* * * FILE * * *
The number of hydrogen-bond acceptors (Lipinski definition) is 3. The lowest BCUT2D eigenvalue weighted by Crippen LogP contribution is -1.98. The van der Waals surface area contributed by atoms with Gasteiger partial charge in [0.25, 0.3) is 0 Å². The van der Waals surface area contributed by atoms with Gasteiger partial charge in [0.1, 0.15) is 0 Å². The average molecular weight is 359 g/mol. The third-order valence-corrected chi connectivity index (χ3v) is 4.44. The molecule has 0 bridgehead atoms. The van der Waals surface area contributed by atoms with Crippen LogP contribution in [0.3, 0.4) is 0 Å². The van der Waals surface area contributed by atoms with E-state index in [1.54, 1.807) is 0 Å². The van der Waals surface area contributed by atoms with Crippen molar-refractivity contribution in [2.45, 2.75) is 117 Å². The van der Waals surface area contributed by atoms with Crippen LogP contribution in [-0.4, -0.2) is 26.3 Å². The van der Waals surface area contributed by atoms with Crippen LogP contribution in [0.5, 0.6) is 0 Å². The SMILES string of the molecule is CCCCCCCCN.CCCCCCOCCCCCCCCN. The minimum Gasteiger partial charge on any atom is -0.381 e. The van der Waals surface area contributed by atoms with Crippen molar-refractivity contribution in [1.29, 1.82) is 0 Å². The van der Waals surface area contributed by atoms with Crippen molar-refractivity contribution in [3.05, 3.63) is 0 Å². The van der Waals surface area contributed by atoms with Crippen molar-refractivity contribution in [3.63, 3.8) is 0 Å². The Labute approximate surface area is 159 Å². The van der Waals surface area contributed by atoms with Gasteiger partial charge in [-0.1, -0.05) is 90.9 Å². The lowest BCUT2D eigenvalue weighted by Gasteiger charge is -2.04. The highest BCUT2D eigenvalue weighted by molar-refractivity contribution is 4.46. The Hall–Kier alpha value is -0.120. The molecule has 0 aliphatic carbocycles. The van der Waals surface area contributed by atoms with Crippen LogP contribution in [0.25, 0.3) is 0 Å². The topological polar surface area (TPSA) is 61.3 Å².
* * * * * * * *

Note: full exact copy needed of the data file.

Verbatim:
The number of hydrogen-bond acceptors (Lipinski definition) is 3. The lowest BCUT2D eigenvalue weighted by Crippen LogP contribution is -1.98. The van der Waals surface area contributed by atoms with Gasteiger partial charge in [0.25, 0.3) is 0 Å². The van der Waals surface area contributed by atoms with Gasteiger partial charge in [0.1, 0.15) is 0 Å². The average molecular weight is 359 g/mol. The third-order valence-corrected chi connectivity index (χ3v) is 4.44. The molecule has 0 bridgehead atoms. The van der Waals surface area contributed by atoms with Crippen LogP contribution in [0.3, 0.4) is 0 Å². The van der Waals surface area contributed by atoms with E-state index in [1.54, 1.807) is 0 Å². The van der Waals surface area contributed by atoms with Crippen molar-refractivity contribution in [2.45, 2.75) is 117 Å². The van der Waals surface area contributed by atoms with Crippen LogP contribution in [-0.4, -0.2) is 26.3 Å². The van der Waals surface area contributed by atoms with Crippen LogP contribution in [0.5, 0.6) is 0 Å². The SMILES string of the molecule is CCCCCCCCN.CCCCCCOCCCCCCCCN. The minimum Gasteiger partial charge on any atom is -0.381 e. The van der Waals surface area contributed by atoms with Crippen molar-refractivity contribution in [1.29, 1.82) is 0 Å². The van der Waals surface area contributed by atoms with Crippen molar-refractivity contribution in [3.05, 3.63) is 0 Å². The van der Waals surface area contributed by atoms with Crippen molar-refractivity contribution in [3.63, 3.8) is 0 Å². The Labute approximate surface area is 159 Å². The van der Waals surface area contributed by atoms with Gasteiger partial charge in [-0.1, -0.05) is 90.9 Å². The lowest BCUT2D eigenvalue weighted by Gasteiger charge is -2.04. The highest BCUT2D eigenvalue weighted by molar-refractivity contribution is 4.46. The Hall–Kier alpha value is -0.120. The molecule has 0 aliphatic carbocycles. The van der Waals surface area contributed by atoms with Crippen LogP contribution in [0.25, 0.3) is 0 Å². The topological polar surface area (TPSA) is 61.3 Å².